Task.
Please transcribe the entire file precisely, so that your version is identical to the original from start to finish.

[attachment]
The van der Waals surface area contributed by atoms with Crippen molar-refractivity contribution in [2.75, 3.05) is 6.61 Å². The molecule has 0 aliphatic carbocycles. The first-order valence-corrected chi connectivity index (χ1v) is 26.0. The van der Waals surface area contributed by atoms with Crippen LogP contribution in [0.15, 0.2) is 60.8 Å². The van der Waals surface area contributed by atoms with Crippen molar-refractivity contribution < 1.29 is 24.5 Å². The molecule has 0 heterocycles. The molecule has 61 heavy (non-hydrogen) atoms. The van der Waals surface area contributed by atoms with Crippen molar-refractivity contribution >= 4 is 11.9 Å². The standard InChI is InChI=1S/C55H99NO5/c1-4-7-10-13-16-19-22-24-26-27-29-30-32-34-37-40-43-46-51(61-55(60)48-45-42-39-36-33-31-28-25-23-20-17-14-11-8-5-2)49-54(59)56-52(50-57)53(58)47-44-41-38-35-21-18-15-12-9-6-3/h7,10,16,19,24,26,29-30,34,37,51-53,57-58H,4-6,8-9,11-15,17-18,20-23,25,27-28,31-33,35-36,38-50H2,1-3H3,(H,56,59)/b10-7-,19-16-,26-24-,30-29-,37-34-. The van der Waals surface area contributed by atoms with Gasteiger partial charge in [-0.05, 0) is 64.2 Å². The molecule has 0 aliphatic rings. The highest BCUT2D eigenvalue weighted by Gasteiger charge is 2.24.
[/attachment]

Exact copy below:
The van der Waals surface area contributed by atoms with Crippen molar-refractivity contribution in [2.75, 3.05) is 6.61 Å². The molecule has 0 aliphatic carbocycles. The first-order valence-corrected chi connectivity index (χ1v) is 26.0. The van der Waals surface area contributed by atoms with Crippen LogP contribution in [0.15, 0.2) is 60.8 Å². The van der Waals surface area contributed by atoms with Crippen molar-refractivity contribution < 1.29 is 24.5 Å². The molecule has 0 heterocycles. The molecule has 61 heavy (non-hydrogen) atoms. The van der Waals surface area contributed by atoms with Crippen molar-refractivity contribution >= 4 is 11.9 Å². The standard InChI is InChI=1S/C55H99NO5/c1-4-7-10-13-16-19-22-24-26-27-29-30-32-34-37-40-43-46-51(61-55(60)48-45-42-39-36-33-31-28-25-23-20-17-14-11-8-5-2)49-54(59)56-52(50-57)53(58)47-44-41-38-35-21-18-15-12-9-6-3/h7,10,16,19,24,26,29-30,34,37,51-53,57-58H,4-6,8-9,11-15,17-18,20-23,25,27-28,31-33,35-36,38-50H2,1-3H3,(H,56,59)/b10-7-,19-16-,26-24-,30-29-,37-34-. The van der Waals surface area contributed by atoms with Gasteiger partial charge in [-0.05, 0) is 64.2 Å². The molecule has 0 aliphatic rings. The highest BCUT2D eigenvalue weighted by Gasteiger charge is 2.24.